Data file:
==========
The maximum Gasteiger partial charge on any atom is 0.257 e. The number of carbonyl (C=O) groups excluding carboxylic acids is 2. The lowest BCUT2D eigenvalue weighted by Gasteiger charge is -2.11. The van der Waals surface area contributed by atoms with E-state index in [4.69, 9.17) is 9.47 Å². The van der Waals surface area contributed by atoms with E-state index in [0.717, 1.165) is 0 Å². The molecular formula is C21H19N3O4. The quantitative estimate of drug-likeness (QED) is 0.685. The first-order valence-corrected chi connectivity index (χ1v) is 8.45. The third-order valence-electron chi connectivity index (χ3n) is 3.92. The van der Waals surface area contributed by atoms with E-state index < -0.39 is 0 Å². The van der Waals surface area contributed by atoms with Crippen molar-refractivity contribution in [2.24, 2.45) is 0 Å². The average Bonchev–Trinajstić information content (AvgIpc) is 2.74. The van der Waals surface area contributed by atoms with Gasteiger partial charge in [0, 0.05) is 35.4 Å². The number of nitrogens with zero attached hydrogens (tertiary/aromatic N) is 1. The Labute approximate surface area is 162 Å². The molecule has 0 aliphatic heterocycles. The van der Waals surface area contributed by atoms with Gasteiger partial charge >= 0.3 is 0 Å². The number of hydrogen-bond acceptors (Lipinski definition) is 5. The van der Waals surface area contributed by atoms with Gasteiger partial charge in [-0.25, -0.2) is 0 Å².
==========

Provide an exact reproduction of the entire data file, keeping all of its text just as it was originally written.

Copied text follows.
The maximum Gasteiger partial charge on any atom is 0.257 e. The number of carbonyl (C=O) groups excluding carboxylic acids is 2. The lowest BCUT2D eigenvalue weighted by Gasteiger charge is -2.11. The van der Waals surface area contributed by atoms with E-state index in [4.69, 9.17) is 9.47 Å². The van der Waals surface area contributed by atoms with E-state index in [0.717, 1.165) is 0 Å². The molecular formula is C21H19N3O4. The quantitative estimate of drug-likeness (QED) is 0.685. The first-order valence-corrected chi connectivity index (χ1v) is 8.45. The third-order valence-electron chi connectivity index (χ3n) is 3.92. The van der Waals surface area contributed by atoms with E-state index < -0.39 is 0 Å². The van der Waals surface area contributed by atoms with Crippen molar-refractivity contribution in [2.24, 2.45) is 0 Å². The average Bonchev–Trinajstić information content (AvgIpc) is 2.74. The van der Waals surface area contributed by atoms with Gasteiger partial charge in [0, 0.05) is 35.4 Å². The number of nitrogens with zero attached hydrogens (tertiary/aromatic N) is 1. The Labute approximate surface area is 162 Å². The molecule has 0 aliphatic heterocycles. The van der Waals surface area contributed by atoms with Gasteiger partial charge >= 0.3 is 0 Å². The number of hydrogen-bond acceptors (Lipinski definition) is 5. The van der Waals surface area contributed by atoms with Gasteiger partial charge in [-0.25, -0.2) is 0 Å².